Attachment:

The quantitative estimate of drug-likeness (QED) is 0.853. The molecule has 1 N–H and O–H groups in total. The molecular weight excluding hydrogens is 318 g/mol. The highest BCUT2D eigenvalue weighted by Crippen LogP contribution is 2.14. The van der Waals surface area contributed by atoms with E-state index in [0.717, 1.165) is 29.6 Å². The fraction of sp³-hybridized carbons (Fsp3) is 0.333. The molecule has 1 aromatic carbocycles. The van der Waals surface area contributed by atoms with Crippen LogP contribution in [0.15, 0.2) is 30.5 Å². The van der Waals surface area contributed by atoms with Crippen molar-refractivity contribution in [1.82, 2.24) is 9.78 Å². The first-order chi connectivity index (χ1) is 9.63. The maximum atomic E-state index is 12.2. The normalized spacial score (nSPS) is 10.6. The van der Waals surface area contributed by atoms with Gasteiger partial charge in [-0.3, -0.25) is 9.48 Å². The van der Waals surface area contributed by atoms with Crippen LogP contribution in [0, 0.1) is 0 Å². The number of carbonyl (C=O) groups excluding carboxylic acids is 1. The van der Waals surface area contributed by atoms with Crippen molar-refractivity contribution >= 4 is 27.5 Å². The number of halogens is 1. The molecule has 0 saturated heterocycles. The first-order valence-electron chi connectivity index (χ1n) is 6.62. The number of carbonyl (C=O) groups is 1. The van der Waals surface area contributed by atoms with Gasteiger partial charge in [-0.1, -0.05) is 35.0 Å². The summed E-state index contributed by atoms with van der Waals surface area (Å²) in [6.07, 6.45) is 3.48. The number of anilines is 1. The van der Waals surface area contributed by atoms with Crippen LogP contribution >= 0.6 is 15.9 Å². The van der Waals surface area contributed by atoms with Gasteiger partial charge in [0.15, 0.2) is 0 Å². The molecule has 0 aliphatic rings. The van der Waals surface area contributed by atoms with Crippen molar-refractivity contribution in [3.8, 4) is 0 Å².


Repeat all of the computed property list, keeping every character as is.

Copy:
The quantitative estimate of drug-likeness (QED) is 0.853. The molecule has 1 N–H and O–H groups in total. The molecular weight excluding hydrogens is 318 g/mol. The highest BCUT2D eigenvalue weighted by Crippen LogP contribution is 2.14. The van der Waals surface area contributed by atoms with E-state index in [0.717, 1.165) is 29.6 Å². The fraction of sp³-hybridized carbons (Fsp3) is 0.333. The molecule has 1 aromatic carbocycles. The van der Waals surface area contributed by atoms with Crippen LogP contribution in [0.15, 0.2) is 30.5 Å². The van der Waals surface area contributed by atoms with Crippen molar-refractivity contribution in [1.82, 2.24) is 9.78 Å². The first-order chi connectivity index (χ1) is 9.63. The maximum atomic E-state index is 12.2. The normalized spacial score (nSPS) is 10.6. The van der Waals surface area contributed by atoms with Gasteiger partial charge in [-0.3, -0.25) is 9.48 Å². The van der Waals surface area contributed by atoms with Crippen LogP contribution in [0, 0.1) is 0 Å². The number of carbonyl (C=O) groups excluding carboxylic acids is 1. The van der Waals surface area contributed by atoms with Crippen molar-refractivity contribution >= 4 is 27.5 Å². The number of halogens is 1. The molecule has 0 saturated heterocycles. The first-order valence-electron chi connectivity index (χ1n) is 6.62. The number of carbonyl (C=O) groups is 1. The van der Waals surface area contributed by atoms with Gasteiger partial charge in [-0.1, -0.05) is 35.0 Å². The summed E-state index contributed by atoms with van der Waals surface area (Å²) in [6.07, 6.45) is 3.48. The number of anilines is 1. The van der Waals surface area contributed by atoms with Crippen LogP contribution >= 0.6 is 15.9 Å². The van der Waals surface area contributed by atoms with Gasteiger partial charge in [0.15, 0.2) is 0 Å². The molecule has 0 aliphatic rings. The van der Waals surface area contributed by atoms with Crippen molar-refractivity contribution in [3.8, 4) is 0 Å².